Right-Wing Parties: Who Supports Them and Why



Right-Wing Parties: Who Supports Them and Why
Support for right-wing parties is far more widespread than one could have expected, a Quartz observer wrote, commenting on the rising popularity of populist movements in Europe and the US.
The recent success of the Alternative for Germany (AfD) party in the Bundestag election as well as Donald Trumps' victory last year have shown that not only low-middle class people support right-wing ideologies; representatives of other social strata do as well, including white-collar workers, the middle class and young people in their twenties.
Germany: Alternative for Germany (AfD)
This year's general elections in Germany proved to be historic as nationalists won seats in the Parliament for the first time since the Second World War. The Alternative for Germany Party (AfD) came in third with 12.6 percent of the vote. Its hardline stance on the refugee crisis helped it win seats in 13 out of Germany's 16 states.
A recent study published by the German newspaper Die Zeit revealed that AfD supporters represent different social groups, including workers, families with high incomes and even academics.
"The AFD's widespread support isn't particularly surprising or unique. Far-right populism has always been dependent on a fragile coalition of voters — wealthy professionals, disaffected workers, and extremists — to break out of the margins and succeed," Quartz wrote.
The research stated that what united the AfD voters was their criticism of Angela Merkel's so-called open-door policy toward refugees.
France: Front National (FN)
In France, the far-right Front National (FN) won popularity especially among young voters aged 18 to 24. This tendency was evident in the run up to the election.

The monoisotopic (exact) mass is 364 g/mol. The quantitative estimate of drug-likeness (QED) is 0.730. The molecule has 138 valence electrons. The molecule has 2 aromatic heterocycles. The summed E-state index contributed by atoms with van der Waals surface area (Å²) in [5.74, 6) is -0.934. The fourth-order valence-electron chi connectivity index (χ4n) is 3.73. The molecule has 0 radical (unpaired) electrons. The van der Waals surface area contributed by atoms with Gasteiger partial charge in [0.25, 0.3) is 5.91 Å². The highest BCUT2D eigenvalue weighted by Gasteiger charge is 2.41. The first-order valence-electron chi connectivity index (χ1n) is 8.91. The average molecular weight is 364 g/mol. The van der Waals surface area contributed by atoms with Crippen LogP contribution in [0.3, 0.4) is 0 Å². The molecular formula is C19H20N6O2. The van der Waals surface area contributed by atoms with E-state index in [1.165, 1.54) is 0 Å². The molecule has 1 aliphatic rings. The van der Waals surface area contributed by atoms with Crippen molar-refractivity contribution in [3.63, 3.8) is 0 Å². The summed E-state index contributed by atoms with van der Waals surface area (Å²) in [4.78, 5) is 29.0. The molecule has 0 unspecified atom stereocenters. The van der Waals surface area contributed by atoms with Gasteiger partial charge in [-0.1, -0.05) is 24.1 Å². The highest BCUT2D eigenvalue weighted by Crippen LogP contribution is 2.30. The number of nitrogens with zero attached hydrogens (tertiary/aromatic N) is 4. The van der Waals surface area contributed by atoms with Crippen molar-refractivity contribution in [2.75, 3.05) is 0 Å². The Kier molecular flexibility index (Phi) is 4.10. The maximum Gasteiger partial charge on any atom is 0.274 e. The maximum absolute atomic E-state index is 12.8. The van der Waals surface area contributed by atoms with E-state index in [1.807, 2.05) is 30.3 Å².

Marine Le Pen, the leader of the right-wing party, appealed to young people by debating traditional left-wing topics, such as the welfare of the state for French citizens and women's rights.
The latter topic led to the fact that Le Pen was supported by numerous women as well. A research conducted by French polling institute Ifop revealed that women made up 48 percent of the voters who had backed the party.
United States: Donald Trump
According to Quartz, women also played a crucial role in the US presidential election.
"While women did vote overwhelmingly for Hillary Clinton, white women did not. Overall, 52 percent of white women voted to elect Donald Trump. That figure jumps to 62 percent when looking at non-college-educated women," the web portal wrote.
The US president was also supported by wealthy Americans. According to a survey, a third of his supporters earned between $50,000 to $100,000 and another third had a salary of $100,000 or more.
Thus, the idea that right-wing populism is popular only among representatives of the working class disappointed with their living conditions seems to be wrong.
"Yes, angry, working class men disillusioned by globalization have supported right-wing populism. But so did the hipsters, the soccer moms and well-to-do suburbanites, highlighting the deep chasms in societies across the Western world," Quartz concluded.

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